Friday, January 14, 2011
Though mochi is a japanese confectionery treat, it is widely popular in chinese cuisine as well. I’ve noticed some noticeable different between japanese style mochi and chinese style mochi.
Japanese mochi tends to be beautifully designed, using a bean paste jelly-like substance to create intricate shapes. It is similar to how we use fondant on cake. However, like fondant, the bean paste jelly used is very sweet, and I find that the mochi often gets lost in it.
Traditional chinese mochi does not use the bean paste jelly. Instead, it only uses the mochi flour and filling. There tends to be more emphasis on the chewy exterior flour and less filling. There are often very pretty Taiwanese mochi as well, but it’s usually a print embossed onto the mochi dough.
One of the things I used to always request from Taiwan was mochi. There was a store that I used to go to (the name now escapes me), which sold tons of mochi, many of them beautifully designed. However, a few years ago, my relatives told me the place wasn’t any good anymore. I also noticed that the traditional mochi, which once had been found everywhere, wasn’t as widely available.
On my last trip two years ago, my aunt took me to a place called Pau Chuan, located inside Sogo shopping center, which made several types of mochi. The one that is really special is their handmade mochi. Most mochi is made by machines now, so handmade is quite a lot of work. The mochi was so soft and yet so chewy at the same time. I loved it. It’s been a while since I’ve been back, so there may be better places now. But at the time, this was my favorite.
So with Baby Bro’s GF going back to Taiwan during her winter break (you can read about part 1 and 2 of her visit here), I requested she bring me back some mochi.
These mochi can be kept in the fridge or freezer — in fact they need to be or else they will go moldy. Luckily they still retain their chewy texture even after being in the fridge. These mochi don’t look as fancy as some of the other ones in Taiwan, but they taste so good. The one fancy one was this one with the flower embedded on top.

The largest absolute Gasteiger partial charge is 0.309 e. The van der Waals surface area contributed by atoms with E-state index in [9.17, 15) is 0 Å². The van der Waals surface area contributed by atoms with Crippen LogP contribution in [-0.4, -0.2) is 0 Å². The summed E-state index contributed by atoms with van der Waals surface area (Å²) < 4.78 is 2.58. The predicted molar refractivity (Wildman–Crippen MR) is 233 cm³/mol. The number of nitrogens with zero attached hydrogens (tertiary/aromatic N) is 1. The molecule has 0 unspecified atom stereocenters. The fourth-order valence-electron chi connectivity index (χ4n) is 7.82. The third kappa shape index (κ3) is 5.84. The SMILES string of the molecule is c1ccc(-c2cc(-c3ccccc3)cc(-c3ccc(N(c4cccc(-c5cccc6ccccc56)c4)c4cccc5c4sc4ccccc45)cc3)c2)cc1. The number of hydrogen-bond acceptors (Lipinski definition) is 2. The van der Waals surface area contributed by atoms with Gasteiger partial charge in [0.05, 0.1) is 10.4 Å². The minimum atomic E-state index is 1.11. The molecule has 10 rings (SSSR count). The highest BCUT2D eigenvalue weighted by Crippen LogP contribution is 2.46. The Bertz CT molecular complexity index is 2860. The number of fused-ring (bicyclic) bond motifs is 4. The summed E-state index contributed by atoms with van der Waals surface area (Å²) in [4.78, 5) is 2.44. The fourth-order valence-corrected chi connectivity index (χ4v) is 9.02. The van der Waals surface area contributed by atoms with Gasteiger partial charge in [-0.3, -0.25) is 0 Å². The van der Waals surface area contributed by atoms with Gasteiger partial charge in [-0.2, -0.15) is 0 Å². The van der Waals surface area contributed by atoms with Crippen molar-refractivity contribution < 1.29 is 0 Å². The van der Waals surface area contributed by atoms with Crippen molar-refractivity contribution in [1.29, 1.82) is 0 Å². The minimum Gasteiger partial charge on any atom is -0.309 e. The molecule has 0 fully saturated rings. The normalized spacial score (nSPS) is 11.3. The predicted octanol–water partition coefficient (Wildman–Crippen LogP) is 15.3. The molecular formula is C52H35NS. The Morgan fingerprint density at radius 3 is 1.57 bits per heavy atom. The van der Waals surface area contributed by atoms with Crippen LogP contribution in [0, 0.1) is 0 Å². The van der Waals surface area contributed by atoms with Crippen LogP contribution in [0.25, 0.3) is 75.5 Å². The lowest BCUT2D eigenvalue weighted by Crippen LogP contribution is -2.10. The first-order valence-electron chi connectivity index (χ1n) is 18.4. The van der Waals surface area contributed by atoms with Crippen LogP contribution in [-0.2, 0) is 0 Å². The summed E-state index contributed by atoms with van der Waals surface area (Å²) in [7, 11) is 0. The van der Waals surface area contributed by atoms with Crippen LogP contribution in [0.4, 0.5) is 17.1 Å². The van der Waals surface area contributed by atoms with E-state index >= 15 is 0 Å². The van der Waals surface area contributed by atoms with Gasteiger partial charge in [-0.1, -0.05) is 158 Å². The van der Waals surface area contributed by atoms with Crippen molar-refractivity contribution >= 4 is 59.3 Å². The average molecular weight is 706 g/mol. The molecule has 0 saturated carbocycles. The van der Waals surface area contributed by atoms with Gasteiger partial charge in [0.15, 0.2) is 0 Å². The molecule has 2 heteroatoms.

The mochi come in a few flavors: taro, green bean, red bean and peanut paste. My favorite is still the traditional red bean. The flower one was red bean as well, but with a fancier decoration.
Friday, January 14, 2011
San Diego Restaurant Week is upon us again. It runs from January 16- 21. You can view all the participating restaurants here as well as the menus for each of the restaurant offerings.
Over 160 restaurants are participating, offering three course price fix menus, priced at either $20 $30 or $40.
As you may recall, I’ve been lucky enough to participate in a sneak peek of restaurant week menus in the past. This time around, the people of McFarlane Promotions once again offered me and one guest a complimentary meal to preview restaurant week.
In the past, we were able to choose from a list of restaurants. This time, we were each paired up with a restaurant.
Admittedly, Nico’s Steakhouse would not have been my first choice because of location. Located in Chula Vista, it’s quite a ways from where I live, and is hard to commute to during the weekday evenings.
However, I’m not one to turn down a free meal, so off BF and I went to check out Nico’s. Nico’s underwent new management about a year ago and is currently owned by retired NFL player Robert “Griff” Griffith. It is located in the sprawling Otay Ranch Town Center shopping plaza.
Normally when I participate in Restaurant Week, I choose the $40 menus so that I can try out some fine dining places at a reasonable price. Nico’s offers a $30 price fix menu, so going in, I knew I had to adjust my expectations accordingly.
Once we arrived, we were promptly seated, and presented with the Restaurant Week menu as well as some hot bread rolls.
For our appetizers, I chose the smoked wings. You get a choice of sauce with the wings. The server brought us three different sauces to try: tamarind, spicy and BBQ. The sauces were a little too much like ketchup to me, with some flavoring added.
The wings had crispy skin and were moist. The smoked flavor wasn’t very apparent. The wings themselves didn’t have much flavor, and definitely needed the sauce.
BF chose the chili. We were informed the chili has some filet mignon tossed in.